Monday, July 16, 2018

Sweetgrass, Mosquitoes, and Varmints

Horticulture Hotline 07/16/18
By Bill Lamson-Scribner

Driving around the Lowcountry, I have noticed a huge amount bark shredding off of the Crepe Myrtle trees. “The Super Garden Hero”, Paul Mulkey mentioned the same thing on the “Garden Clinic” last Saturday. Seeing this shredded bark means one thing, the tree is growing and getting larger in circumference. Like me when I have to go up in pants size, except for the tree it’s a good thing – for me it’s not such a good thing.

With all the growth on Crepe Myrtles and other trees, I’m seeing a lot of limbs rubbing on the trim and roofs of houses. Rubbing limbs will take the paint off of your trim causing the wood to rot. These limbs can also provide a bridge for squirrels, rats, raccoons and other varmints. At Possum’s Landscape and Pest Control Supply we sell products to people that remove wildlife from houses, and a little pruning can go a long way to prevent a lot of damage – be pro-active and save the damage. Since hurricane season is upon us, having your trees inspected by a professional is a good idea.

Sweetgrass is getting attacked by its nemesis the mealybug. Mealybugs look like cotton candy or thick cobwebs growing on the blades of your sweeetgras. Get it under control quickly or the secondary problem, black sooty mold, will turn your plant black. Insecticidal Soap to knock it down and a systemic drench (Dominion, Safari) will keep the mealybug away. If you want more information, google ‘sweetgrass mealybug’ and the top google hit nationwide will be a “Horticulture Hotline” from 7/13/10 that appeared in the Moultrie News.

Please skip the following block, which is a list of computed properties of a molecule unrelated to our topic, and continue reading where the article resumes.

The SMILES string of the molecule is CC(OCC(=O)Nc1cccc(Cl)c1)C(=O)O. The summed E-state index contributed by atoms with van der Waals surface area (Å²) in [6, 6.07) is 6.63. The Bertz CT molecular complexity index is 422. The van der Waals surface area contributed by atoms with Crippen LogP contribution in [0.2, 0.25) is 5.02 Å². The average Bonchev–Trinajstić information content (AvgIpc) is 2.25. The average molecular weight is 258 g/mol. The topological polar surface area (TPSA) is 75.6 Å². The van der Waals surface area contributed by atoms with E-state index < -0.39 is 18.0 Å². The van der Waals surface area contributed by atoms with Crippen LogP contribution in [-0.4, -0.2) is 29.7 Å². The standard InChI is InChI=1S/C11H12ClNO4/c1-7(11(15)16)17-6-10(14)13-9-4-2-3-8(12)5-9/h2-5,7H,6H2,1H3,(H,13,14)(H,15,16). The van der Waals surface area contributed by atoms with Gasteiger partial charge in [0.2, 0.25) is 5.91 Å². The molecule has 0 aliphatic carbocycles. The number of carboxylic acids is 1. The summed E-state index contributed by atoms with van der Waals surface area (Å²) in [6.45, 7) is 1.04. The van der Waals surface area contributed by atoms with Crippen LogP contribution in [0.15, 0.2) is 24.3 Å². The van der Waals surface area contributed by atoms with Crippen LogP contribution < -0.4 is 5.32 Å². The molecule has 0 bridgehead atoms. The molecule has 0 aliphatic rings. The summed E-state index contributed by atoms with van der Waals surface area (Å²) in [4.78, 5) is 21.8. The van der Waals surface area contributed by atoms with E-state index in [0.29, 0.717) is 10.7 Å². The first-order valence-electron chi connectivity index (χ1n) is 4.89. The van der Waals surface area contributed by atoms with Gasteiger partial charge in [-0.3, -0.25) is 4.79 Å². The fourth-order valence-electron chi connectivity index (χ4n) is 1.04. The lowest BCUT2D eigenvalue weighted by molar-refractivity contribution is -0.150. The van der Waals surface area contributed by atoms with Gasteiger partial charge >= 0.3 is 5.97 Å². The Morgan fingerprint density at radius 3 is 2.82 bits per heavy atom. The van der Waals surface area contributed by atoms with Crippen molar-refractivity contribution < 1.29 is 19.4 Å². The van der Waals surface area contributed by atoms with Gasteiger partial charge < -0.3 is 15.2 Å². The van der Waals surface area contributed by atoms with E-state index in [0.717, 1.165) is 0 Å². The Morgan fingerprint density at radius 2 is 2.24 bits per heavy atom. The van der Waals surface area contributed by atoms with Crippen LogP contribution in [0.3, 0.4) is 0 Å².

If you have been outside, I image you have noticed the dreaded mosquito. Time to scout  around the yard for anything that holds water. Old tires, saucers under potted plants, bird baths, old flower containers or pots stacked in a corner, dog toys, kids toys, a container by the grill you use to soak wood chips in, a cooler, an old fountain, an upside down 5 gallon bucket that has a lip that holds water, a trash can lid with a dent, brick work that needs repointing, a hole in a tree and a dogs water bowl all make great places for mosquitoes to breed. Empty the water out these areas (refill the dog bowl and the bird bath daily). A tarp covering a boat or wood pile can have many pockets that hold water. Sagging gutters hold water.  A few empty bottles or cans can end up being thousands of mosquitoes! A bottle cap can be a breeding area. Many mosquitoes can breed in just an ounce of water. I was at a seminar and the speaker was encouraging people to limb up Magnolias (every horticulturalist gasped) so you could easily rake up the leaves because the big leaves held water and therefore were a breeding spot for mosquitoes.

I have been licensed to kill mosquitoes on a large scale since the late 1980’s. On Hilton Head Island, I fogged for mosquitoes on golf courses and in the plantations in the middle of the night. The herds of deer were amazing! I had to treat stagnant water in ditches and in ponds (can you say snakes, alligators and spider) as well. I guess it is a mosquito ‘geek’ thing I have about locating different breeding sites.

Armyworms, fleas, chinch bugs, and fire ants are out in full force. Roaches and other uninvited guest seem to be coming inside to the a/c to get out of the heat.

Always read, understand and follow product label. The product label is a Federal Law.